Department for Transport ‘did not expect anything like’ number of strikes over driver-only trains

Written by Tamsin Rutter on 27 February 2018 in News

Officials outlined changes to rail franchising and told MPs trade unions refused to engage over Govia Thameslink franchise

Credit: Andrew Matthews/PA 

Top officials from the Department for Transport have said they didn’t anticipate “anything like” the level of strike action taken over the increase in driver-only operated trains by operator Govia Thameslink.

MPs were told the department had been unsuccessful in its attempts to engage trade unions at the time that the contract was let to Govia, which now has a reputation as the least punctual train operator in the UK.

A National Audit Office report released last month found that around 146,000 trains have either been cancelled or delayed by over 30 minutes since Govia took over the franchise in 2015 – a rate of 7.7% compared with 2.8% on the rest of the network. The watchdog found that staff shortages and strike action were responsible for 60% of the disruption.

Govia Thameslink, which runs the Thameslink, Southern and Great Northern lines, said the new technology has not replaced train conductors, who are still present on trains but no longer able to operate the doors. But unions including RMT argue that the new system is less safe, and could place rail jobs at risk in the future.


During a Public Accounts Committee hearing this week on rail franchising in the UK, DfT’s permanent secretary Bernadette Kelly told MPs: “We didn’t anticipate that this would cause anything like the level of industrial action that it has.”

She said her department had assessed the risks before letting the contract, and had looked at where driver-only operation had been introduced elsewhere on the rail network and been “rolled out relatively smoothly”.

Peter Wilkinson, managing director of passenger services, added that driver-only trains have been in use since the mid-1980s, and the department had good reason to believe that industrial action would be less severe than it was.

He also said the department had tried to engage with unions but this had “proved difficult”.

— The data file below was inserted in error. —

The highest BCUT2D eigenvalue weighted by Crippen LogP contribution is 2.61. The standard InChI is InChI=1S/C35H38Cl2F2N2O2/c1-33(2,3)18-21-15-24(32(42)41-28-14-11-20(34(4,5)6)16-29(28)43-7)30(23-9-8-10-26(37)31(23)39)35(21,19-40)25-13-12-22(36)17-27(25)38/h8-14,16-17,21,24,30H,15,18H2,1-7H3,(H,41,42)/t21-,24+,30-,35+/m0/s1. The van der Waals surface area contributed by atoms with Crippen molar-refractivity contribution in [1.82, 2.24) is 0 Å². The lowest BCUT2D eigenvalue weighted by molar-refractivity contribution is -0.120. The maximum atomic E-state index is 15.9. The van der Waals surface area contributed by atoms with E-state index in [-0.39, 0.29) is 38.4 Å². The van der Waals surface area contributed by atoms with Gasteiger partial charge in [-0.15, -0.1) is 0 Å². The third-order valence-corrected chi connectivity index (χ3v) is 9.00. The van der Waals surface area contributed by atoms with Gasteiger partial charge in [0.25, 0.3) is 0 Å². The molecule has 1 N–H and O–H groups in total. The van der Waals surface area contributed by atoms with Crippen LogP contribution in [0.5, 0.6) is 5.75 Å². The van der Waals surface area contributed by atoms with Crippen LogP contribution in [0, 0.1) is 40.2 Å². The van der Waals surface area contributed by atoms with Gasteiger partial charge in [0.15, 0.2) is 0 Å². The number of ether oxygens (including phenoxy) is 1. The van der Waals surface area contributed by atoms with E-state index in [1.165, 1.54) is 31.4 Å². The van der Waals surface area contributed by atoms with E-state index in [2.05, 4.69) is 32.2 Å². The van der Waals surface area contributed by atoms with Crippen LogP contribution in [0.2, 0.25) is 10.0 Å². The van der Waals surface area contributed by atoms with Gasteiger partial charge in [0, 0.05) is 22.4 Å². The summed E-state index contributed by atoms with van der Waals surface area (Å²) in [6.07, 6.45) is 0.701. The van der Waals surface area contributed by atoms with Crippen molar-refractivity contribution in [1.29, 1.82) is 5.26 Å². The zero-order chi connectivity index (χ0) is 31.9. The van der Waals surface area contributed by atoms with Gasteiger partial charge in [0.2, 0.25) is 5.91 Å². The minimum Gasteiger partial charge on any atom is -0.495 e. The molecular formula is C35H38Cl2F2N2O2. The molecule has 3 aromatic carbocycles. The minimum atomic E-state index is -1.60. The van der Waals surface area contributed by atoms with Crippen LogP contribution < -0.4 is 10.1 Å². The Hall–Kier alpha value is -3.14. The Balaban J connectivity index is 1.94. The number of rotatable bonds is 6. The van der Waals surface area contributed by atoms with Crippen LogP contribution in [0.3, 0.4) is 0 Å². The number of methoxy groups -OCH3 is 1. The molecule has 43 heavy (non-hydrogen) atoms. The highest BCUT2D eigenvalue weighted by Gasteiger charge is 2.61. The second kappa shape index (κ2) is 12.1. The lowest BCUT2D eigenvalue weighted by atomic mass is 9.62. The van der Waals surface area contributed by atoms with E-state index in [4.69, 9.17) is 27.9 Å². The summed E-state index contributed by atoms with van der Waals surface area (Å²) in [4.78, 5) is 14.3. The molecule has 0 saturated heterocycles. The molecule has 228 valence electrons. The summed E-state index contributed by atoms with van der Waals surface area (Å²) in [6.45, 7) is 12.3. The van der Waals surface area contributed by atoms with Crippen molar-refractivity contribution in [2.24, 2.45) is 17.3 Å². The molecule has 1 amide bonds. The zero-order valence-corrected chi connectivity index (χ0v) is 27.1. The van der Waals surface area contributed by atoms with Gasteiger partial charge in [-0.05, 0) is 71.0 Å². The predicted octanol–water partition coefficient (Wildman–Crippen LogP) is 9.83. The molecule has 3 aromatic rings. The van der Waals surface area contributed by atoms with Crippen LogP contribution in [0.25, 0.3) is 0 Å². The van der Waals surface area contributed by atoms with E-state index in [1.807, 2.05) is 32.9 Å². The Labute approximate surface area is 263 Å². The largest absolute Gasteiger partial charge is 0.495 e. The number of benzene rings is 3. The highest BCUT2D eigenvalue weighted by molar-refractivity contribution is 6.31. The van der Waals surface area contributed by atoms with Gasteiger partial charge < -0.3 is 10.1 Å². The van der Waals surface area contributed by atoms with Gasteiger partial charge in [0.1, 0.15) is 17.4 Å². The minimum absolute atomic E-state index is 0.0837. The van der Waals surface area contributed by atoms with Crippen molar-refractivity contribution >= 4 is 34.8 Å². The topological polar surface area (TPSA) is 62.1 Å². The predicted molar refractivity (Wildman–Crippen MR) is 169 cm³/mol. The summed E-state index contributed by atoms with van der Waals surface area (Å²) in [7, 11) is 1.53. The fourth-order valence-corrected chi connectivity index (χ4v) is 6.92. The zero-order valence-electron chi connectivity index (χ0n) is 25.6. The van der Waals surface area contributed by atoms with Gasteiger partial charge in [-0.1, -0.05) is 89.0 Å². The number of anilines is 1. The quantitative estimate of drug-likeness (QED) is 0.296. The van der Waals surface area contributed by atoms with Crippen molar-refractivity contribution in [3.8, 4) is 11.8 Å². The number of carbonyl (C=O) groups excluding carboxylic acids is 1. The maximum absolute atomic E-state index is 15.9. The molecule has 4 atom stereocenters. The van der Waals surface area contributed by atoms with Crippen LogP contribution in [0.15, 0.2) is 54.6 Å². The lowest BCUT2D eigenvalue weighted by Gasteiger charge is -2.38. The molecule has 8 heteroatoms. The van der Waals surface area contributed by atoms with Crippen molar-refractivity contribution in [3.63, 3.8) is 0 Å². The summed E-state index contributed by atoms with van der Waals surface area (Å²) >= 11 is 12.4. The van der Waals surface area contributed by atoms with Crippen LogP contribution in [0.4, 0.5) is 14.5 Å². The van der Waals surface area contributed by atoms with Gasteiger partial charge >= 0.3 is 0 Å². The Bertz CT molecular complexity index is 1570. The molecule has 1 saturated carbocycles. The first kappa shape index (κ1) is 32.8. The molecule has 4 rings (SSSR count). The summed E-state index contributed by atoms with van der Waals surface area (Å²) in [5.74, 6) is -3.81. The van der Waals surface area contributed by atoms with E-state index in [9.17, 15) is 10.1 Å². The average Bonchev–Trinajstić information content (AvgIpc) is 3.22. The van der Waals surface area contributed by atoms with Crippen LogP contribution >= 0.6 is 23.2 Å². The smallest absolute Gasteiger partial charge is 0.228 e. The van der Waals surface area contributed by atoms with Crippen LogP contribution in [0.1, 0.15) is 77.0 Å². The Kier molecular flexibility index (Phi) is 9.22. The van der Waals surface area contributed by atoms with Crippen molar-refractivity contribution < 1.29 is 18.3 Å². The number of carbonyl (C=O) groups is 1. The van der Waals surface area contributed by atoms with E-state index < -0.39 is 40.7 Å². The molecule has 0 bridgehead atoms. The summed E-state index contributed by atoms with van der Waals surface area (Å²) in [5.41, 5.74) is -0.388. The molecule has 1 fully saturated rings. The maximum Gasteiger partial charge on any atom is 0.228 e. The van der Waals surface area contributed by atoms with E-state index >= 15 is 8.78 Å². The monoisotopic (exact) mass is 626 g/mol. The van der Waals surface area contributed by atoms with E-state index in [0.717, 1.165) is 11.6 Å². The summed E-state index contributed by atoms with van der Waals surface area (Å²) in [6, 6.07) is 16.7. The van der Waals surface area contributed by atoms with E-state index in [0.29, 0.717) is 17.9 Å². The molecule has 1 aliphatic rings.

“I wish we did have better engagement,” Wilkinson said. “We have tried to reach out, that has not been readily accepted. I think we would all like a better dialogue with the trade unions. They play a vitally important role in this industry.”

But Mick Cash, RMT general secretary, told Civil Service World: "It is outrageous for GTR to claim that they have been snubbed by the unions. That is the complete opposite of the truth. RMT has made repeated efforts to engage with Southern Rail and their government pay masters. They have slammed the door in our faces at every opportunity. They should stop spinning and start talking."

The franchise has been subject to two remedial plans and financial penalties, but Govia has retained its contract despite concerns over its failure to offer the government value for money.

Meg Hillier, Labour MP and PAC chair, asked if DfT had considered cancelling the contract because the franchise had become too “toxic”.

Kelly said: “We actually did consider that, we looked at a number of options in the early part of 2017 to determine what was the best way to deliver the best possible outcome for passengers and taxpayers. But the view that we took at that time was actually the sensible way to proceed was to secure a penalty from GTR [Govia Thameslink Railway] and then really to focus minds on driving performance for passengers.”

She added: “There’s been an extremely difficult period on this franchise, but actually what we’re now seeing is sustained improvement on the franchise,” Kelly said.

East Coast mainline

Elsewhere in the hearing, Hillier asked the DfT perm sec if she thought the department’s franchising system was “bust”, given the failures of joint operators, Stagecoach and the Virgin Group, on the East Coast mainline.

Transport secretary Chris Grayling announced last year that their contract would terminate three years early after it was discovered that the private operators had overbid for the contract and were soon to run out of money.

That the franchise has failed twice already, Kelly said, reflects the “particular characteristics” of the line which make it “perhaps more volatile” than others. “We are not seeing franchise failure anywhere else in the system in anything like that regard, so I don’t think it proves the system as a whole has failed,” she said.

Part of the problem was that passenger numbers had been lower than predicted, and Kelly said her department was working to update its methodology to such avoid problems in the future. Wilkinson added that DfT had identified 50-60 factors driving the change in passenger demand on UK railways, including advances in flexible working and a period of relatively low-cost petrol.

He also said the department has made changes to its contracting process, for example to ensure that operators offering an overambitious bid can be excluded in future.

Within the next few months DfT is expected to announce future arrangements for running the service.

The two main options being considered are the current joint operators, Stagecoach and the Virgin Group, continuing to run the line under a short-term, not-for-profit arrangement, or the DfT’s operator of last resort, Directly Operated Railways, taking over the line.

About the author

Tamsin Rutter is senior reporter for Civil Service World and tweets as @TamsinRutter

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